Relay Request - Gateway sends an AMT Request message to the relay using the unique IP address as the destination, along with a nonce to be used for security.
Membership Query – Relay responds with an AMT query that includes the nonce from the AMT request and an opaque security code.
Membership Update- Gateway responds with a membership update that includes an encapsulated IGMPv3/MLDv2 packet.
Teardown - Gateway sends a message to stop the delivery of multicast data messages requested in an earlier membership update message.
After validation the Relay establishes the AMT Tunnel and starts sending multicast traffic [Type 6]. Any further (S,G) uses the same Request/Query/Update - three-way handshake because the tunnel is already established.
The AMT Protocol Stack
The elements of the AMT protocol stack are:
AMT Tunnel and Traffic Types
The multicast traffic carried in the AMT tunnel may be IPv4 or IPv6. The AMT tunnel may be setup with IPv4 or IPv6 endpoints. This provides us four possibilities.
v4-in-v4: IPv4 multicast traffic carried over an IPv4 tunnel
v6-in-v4: IPv6 multicast traffic carried over an IPv4 tunnel
v6-in-v6: IPv6 multicast traffic carried over an IPv6 tunnel
v4-in-v6: IPv4 multicast traffic carried over an IPv6 tunnel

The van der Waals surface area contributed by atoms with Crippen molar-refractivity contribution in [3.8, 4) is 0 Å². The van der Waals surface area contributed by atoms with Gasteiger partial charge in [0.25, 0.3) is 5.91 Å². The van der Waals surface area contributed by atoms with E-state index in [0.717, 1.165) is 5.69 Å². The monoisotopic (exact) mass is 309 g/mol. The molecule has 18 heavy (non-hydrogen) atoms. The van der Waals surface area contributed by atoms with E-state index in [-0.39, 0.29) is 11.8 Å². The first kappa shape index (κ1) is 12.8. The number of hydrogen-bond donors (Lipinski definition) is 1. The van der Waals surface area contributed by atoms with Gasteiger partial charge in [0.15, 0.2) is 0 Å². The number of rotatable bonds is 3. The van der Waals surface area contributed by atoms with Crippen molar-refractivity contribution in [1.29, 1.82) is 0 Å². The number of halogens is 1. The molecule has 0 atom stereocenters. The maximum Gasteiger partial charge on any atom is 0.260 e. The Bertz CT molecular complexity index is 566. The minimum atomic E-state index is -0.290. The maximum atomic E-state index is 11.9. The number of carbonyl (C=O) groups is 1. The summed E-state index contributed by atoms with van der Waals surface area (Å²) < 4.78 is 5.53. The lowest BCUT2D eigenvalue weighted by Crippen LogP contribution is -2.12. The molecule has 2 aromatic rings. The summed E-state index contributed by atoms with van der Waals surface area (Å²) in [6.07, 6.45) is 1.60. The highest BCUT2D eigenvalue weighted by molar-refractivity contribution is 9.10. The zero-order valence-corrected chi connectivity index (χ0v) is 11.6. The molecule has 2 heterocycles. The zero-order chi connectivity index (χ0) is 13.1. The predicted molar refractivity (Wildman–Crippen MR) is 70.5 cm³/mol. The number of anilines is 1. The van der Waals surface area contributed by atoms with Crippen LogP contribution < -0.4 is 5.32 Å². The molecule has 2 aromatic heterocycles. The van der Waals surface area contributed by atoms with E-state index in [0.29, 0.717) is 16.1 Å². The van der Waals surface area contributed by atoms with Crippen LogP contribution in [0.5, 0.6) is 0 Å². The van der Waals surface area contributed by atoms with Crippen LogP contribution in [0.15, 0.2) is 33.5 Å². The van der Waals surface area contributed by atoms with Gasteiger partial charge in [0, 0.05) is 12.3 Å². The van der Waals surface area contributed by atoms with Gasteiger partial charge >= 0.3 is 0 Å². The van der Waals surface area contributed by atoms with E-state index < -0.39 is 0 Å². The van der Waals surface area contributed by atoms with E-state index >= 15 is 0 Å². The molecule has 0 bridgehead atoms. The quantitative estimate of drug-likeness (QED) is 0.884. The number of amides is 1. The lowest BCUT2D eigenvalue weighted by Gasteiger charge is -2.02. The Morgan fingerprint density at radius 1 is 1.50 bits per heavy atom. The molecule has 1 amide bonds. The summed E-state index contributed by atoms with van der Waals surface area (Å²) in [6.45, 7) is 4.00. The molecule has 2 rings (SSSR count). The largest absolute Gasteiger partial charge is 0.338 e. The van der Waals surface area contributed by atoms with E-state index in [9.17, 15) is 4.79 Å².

Currently, support is available only for the first two options; namely, IPv4-in-IPv4 and IPv6-in-IPv4.
Out of Resource mode
An important aspect of AMT tunnels is the Out of Resource mode (OOR).
You can monitor a relay based on the number of gateways, the total number of gateways across all routes, or on the number of routes per gateway.
If any of these limits are hit, the relay goes into the OOR mode. During this time, the relay withdraws the anycast prefix. The default method to come out of the OOR mode, is the automatic method, where the relay comes back to normal after reaching 80% of the maximum value.
This tasks outlines the procedure for enabling AMT.
3.Use one of these commands:
Command or Action
Enters global configuration mode.
RP/0/RP0/CPU0:router(config) # router amt
Enters the AMT configuration mode.
Use one of these commands:
Saves configuration changes.
When you issue the end command, the system prompts you to commit changes:
Uncommitted changes found, commit them
before exiting(yes/no/cancel)? [cancel]:
Entering yes saves configuration changes to the running configuration file, exits the configuration session, and returns the router to EXEC mode.
Entering no exits the configuration session and returns the router to EXEC mode without committing the configuration changes.
Entering cancel leaves the router in the current configuration session without exiting or committing the configuration changes.
Use the commit command to save the configuration changes to the running configuration file, and remain within the configuration session.
This procedure describes the steps involved in configuring various AMT parameters.
The AMT commands used in this configuration procedure, are discussed in detail in the Cisco IOS XR Multicast Command Reference for the Cisco CRS Router.